Case Study: 501c3 Launch for a Youth-Serving Organization
The founders needed a long term way to sustain their mission. The Bayer Center helped them turn their program into an organization.
Two men, motivated by the large number of youth at risk in their neighborhood, began a program where adolescents could find options for healthy activity as well as a critical sense of home and belonging. Twenty years later they believed even more in the importance of this work – continuing to carve out approximately 30 hours every week from other commitments to keep it going - but knew something had to change before they burned out. Previously-attempted partnerships had left them without funding or credit for their successes, and they had decided they wanted to become an independent organization.
The founders had taken some initial steps, including successfully applying for 501c3 status. However, the intricacies of complying with rules and regulations, creating computer systems for managing money and data, and creating compelling communications felt overwhelming. They approached the Program to Aid Citizen Enterprise (PACE) which provides grants for capacity building for organizations with African-American leadership, and successfully applied for funding to support consulting through this transition. PACE matched the group with the Bayer Center.
As well as salaried staff, the Bayer Center’s Executive Service Corps (ESC) program gives nonprofits access to professionals with particular talents. The Bayer Center mobilized an ESC-based team for this project with a complementary set of skills – one consultant who had deep knowledge of planning, support services and the African-American community and another with business planning and financial management systems expertise.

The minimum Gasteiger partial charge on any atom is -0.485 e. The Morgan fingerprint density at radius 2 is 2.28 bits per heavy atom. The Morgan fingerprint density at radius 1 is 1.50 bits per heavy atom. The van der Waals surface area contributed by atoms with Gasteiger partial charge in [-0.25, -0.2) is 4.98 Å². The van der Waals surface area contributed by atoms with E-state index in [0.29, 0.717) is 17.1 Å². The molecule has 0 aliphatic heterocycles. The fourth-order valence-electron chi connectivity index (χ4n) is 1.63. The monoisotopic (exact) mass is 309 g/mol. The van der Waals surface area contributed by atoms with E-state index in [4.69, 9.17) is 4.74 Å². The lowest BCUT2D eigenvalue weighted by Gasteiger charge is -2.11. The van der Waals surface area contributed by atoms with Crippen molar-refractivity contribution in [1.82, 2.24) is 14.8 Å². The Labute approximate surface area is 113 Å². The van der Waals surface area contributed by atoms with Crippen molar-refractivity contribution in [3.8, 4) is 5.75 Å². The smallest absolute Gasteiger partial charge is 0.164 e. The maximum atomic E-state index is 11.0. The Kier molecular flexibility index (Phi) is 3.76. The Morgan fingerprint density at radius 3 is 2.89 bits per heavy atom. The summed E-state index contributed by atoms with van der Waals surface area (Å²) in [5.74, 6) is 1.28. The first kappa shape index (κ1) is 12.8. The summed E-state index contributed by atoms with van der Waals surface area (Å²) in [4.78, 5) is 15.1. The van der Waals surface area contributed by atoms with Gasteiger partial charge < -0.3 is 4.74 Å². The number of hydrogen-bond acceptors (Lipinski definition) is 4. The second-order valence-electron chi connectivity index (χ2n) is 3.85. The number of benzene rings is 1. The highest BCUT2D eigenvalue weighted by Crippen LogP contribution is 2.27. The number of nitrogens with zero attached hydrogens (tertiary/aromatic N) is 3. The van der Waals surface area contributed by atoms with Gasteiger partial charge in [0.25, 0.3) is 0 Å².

The client needed more than a plan – they needed people who would be part of the team through the implementation phase, wrestling collaboratively with questions that emerged every step of the way. Over the next 9 months, the team worked through everything from budgeting to outcome tracking to donor messaging. Later, another ESC consultant provided technical assistance in QuickBooks and creating a chart of accounts.
The founders had created a program that was making a significant impact in children’s lives. What they needed was confidence and language that could communicate that value to others – a case for support with the kind of structure and rigor that funders use for decision-making. They also needed fundamental systems for their new independent organization. By the end of the consulting engagement, they were able to communicate and prove the full value of what they were doing for the youth, including not only the well-known central program but the mentoring and life skills that accompanied it.
While their initial application for program funding was disappointing, they proved in the next two years that they were indeed able to manage money carefully and deliver results, and were subsequently rewarded with a much larger grant from another funder. The organization successfully completed its ramp up to supporting a staff of three, and continues to meet a critical community need.